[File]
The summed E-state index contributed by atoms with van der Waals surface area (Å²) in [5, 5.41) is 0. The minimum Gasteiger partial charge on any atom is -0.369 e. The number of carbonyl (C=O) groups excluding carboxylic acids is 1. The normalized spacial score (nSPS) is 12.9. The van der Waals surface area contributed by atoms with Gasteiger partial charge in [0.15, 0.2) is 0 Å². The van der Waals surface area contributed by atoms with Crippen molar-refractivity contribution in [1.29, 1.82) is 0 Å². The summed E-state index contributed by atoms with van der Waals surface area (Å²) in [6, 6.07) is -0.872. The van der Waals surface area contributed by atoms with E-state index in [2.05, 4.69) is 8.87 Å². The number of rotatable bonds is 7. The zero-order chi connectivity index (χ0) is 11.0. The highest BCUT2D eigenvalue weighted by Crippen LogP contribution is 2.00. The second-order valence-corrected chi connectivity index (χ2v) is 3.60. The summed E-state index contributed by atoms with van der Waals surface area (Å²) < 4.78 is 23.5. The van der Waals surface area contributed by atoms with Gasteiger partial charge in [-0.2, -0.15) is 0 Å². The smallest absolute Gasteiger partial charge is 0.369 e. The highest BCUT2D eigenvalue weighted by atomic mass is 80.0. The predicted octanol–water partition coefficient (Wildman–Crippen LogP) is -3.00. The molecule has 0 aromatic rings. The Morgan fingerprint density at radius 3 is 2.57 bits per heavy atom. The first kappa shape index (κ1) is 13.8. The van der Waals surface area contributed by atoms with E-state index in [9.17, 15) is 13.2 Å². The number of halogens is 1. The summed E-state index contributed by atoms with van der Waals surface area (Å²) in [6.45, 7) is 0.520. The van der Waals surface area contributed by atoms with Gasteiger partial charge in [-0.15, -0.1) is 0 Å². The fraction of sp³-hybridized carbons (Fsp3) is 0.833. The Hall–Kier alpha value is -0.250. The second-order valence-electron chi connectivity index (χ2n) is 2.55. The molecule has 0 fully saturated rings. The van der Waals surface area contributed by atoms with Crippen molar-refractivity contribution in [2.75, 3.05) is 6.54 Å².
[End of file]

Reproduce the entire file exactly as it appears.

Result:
The summed E-state index contributed by atoms with van der Waals surface area (Å²) in [5, 5.41) is 0. The minimum Gasteiger partial charge on any atom is -0.369 e. The number of carbonyl (C=O) groups excluding carboxylic acids is 1. The normalized spacial score (nSPS) is 12.9. The van der Waals surface area contributed by atoms with Gasteiger partial charge in [0.15, 0.2) is 0 Å². The van der Waals surface area contributed by atoms with Crippen molar-refractivity contribution in [1.29, 1.82) is 0 Å². The summed E-state index contributed by atoms with van der Waals surface area (Å²) in [6, 6.07) is -0.872. The van der Waals surface area contributed by atoms with E-state index in [2.05, 4.69) is 8.87 Å². The number of rotatable bonds is 7. The zero-order chi connectivity index (χ0) is 11.0. The highest BCUT2D eigenvalue weighted by Crippen LogP contribution is 2.00. The second-order valence-corrected chi connectivity index (χ2v) is 3.60. The summed E-state index contributed by atoms with van der Waals surface area (Å²) < 4.78 is 23.5. The van der Waals surface area contributed by atoms with Gasteiger partial charge in [-0.2, -0.15) is 0 Å². The smallest absolute Gasteiger partial charge is 0.369 e. The highest BCUT2D eigenvalue weighted by atomic mass is 80.0. The predicted octanol–water partition coefficient (Wildman–Crippen LogP) is -3.00. The molecule has 0 aromatic rings. The Morgan fingerprint density at radius 3 is 2.57 bits per heavy atom. The first kappa shape index (κ1) is 13.8. The van der Waals surface area contributed by atoms with E-state index in [9.17, 15) is 13.2 Å². The number of halogens is 1. The summed E-state index contributed by atoms with van der Waals surface area (Å²) in [6.45, 7) is 0.520. The van der Waals surface area contributed by atoms with Gasteiger partial charge in [-0.15, -0.1) is 0 Å². The fraction of sp³-hybridized carbons (Fsp3) is 0.833. The Hall–Kier alpha value is -0.250. The second-order valence-electron chi connectivity index (χ2n) is 2.55. The molecule has 0 fully saturated rings. The van der Waals surface area contributed by atoms with Crippen molar-refractivity contribution in [2.75, 3.05) is 6.54 Å².